CPA Review Course Question Difficulty

From Joe:

My daughter and I went to a baseball game here on campus a few days ago. We sat behind the visiting dugout. Their batters had an interesting habit. They had a sledge hammer and each player would swing it for several seconds before picking up the real bat to go to the plate.

My daughter was mystified by the sledge hammer and wanted to know what they were doing. I explained that batters have long had the practice of swinging very heavy objects before they bat. When I was a kid, they would swing 2-3 bats at one time. Now, they often have a heavy object that they refer to as a “donut” that they slip on the bat to add weight. Or, apparently, they use a sledge hammer.

The purpose of swinging the weight is to loosen up and strengthen the batter’s muscles to get ready to better hit the baseball. After straining against the weight of the sledgehammer, the batter is able to swing his own bat faster and harder. I’m assuming Babe Ruth did this type of practice 90 years ago. It’s not a new idea.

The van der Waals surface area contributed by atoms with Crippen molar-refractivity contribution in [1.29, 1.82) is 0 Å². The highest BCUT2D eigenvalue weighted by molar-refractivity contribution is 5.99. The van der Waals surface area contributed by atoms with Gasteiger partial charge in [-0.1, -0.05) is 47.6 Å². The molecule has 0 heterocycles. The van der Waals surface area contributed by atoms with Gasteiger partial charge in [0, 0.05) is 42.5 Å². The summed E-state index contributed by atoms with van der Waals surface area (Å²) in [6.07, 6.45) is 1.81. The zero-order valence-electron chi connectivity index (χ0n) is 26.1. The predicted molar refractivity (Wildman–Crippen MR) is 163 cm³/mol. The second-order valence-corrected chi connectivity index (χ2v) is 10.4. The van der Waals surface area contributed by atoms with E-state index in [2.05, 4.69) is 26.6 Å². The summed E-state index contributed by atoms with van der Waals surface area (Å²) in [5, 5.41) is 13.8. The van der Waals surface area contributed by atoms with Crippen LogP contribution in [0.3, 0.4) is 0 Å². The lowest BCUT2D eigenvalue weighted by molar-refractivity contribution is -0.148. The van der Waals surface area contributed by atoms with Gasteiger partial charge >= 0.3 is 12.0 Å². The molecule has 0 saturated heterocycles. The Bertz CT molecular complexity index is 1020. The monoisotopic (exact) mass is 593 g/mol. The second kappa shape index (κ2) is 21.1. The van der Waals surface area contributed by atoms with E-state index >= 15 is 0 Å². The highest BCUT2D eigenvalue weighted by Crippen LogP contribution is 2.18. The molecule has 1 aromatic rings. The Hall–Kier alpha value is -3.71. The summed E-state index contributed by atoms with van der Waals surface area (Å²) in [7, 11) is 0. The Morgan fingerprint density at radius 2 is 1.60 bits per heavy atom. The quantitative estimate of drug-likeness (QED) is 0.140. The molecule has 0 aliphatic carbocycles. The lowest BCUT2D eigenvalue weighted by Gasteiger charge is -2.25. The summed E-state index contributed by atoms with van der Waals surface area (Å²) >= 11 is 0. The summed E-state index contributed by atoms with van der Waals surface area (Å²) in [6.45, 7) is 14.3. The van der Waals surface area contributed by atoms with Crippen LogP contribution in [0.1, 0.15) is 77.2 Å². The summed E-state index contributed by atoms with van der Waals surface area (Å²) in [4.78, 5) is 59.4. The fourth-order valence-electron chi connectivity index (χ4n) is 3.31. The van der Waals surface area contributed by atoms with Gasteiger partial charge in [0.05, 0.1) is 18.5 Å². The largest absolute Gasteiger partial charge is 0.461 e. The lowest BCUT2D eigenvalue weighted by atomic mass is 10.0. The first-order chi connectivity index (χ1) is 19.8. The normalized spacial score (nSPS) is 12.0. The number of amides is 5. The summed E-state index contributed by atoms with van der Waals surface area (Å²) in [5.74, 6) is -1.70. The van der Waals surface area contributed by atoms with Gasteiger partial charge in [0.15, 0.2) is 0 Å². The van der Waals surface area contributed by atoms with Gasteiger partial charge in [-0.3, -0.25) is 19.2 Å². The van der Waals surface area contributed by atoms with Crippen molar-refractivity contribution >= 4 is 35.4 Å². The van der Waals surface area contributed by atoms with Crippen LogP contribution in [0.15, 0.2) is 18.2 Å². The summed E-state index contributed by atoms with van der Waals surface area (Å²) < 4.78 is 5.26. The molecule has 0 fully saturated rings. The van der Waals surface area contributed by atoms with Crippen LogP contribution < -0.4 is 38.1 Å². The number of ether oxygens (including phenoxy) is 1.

I was reminded of this last week. Someone on the Internet said that she liked the review question from X course because they were easy but didn’t like ours quite as much because they were harder. I thought that a really naïve thing to say.

Are our questions really harder?

I would guess that 60-80 percent of our questions are about the same level of difficulty as the CPAExam. The other 20-40 percent of the questions are probably a bit harder. Why is that?

Isn’t the answer obvious? It is like getting ready to bat by swinging a sledge hammer. It builds up your muscles and makes you a better hitter. Harder questions make it easier to answer questions in the future.

I think practicing on questions that are too easy is a big waste of time and money. What good does that do you? You should be practicing on questions of about the same difficulty as the CPA Exam or slightly harder because YOU ARE WORKING TO BUILD UP YOUR BRAIN.

Sure, hard questions stretch your brain a little bit. They help you learn a bit more. They help you understand more. They help you do better the next time you see similar questions. And, isn’t that exactly what you want?

No one wants impossible questions. That doesn’t do you any good for anyone. But you should want a decent dose (20-40 percent) of questions that push you to know more.

The harder the questions are that you work in practice, the easier the questions will seem on the CPA Exam.

Swing that sledge hammer!

 

 

 

 

 

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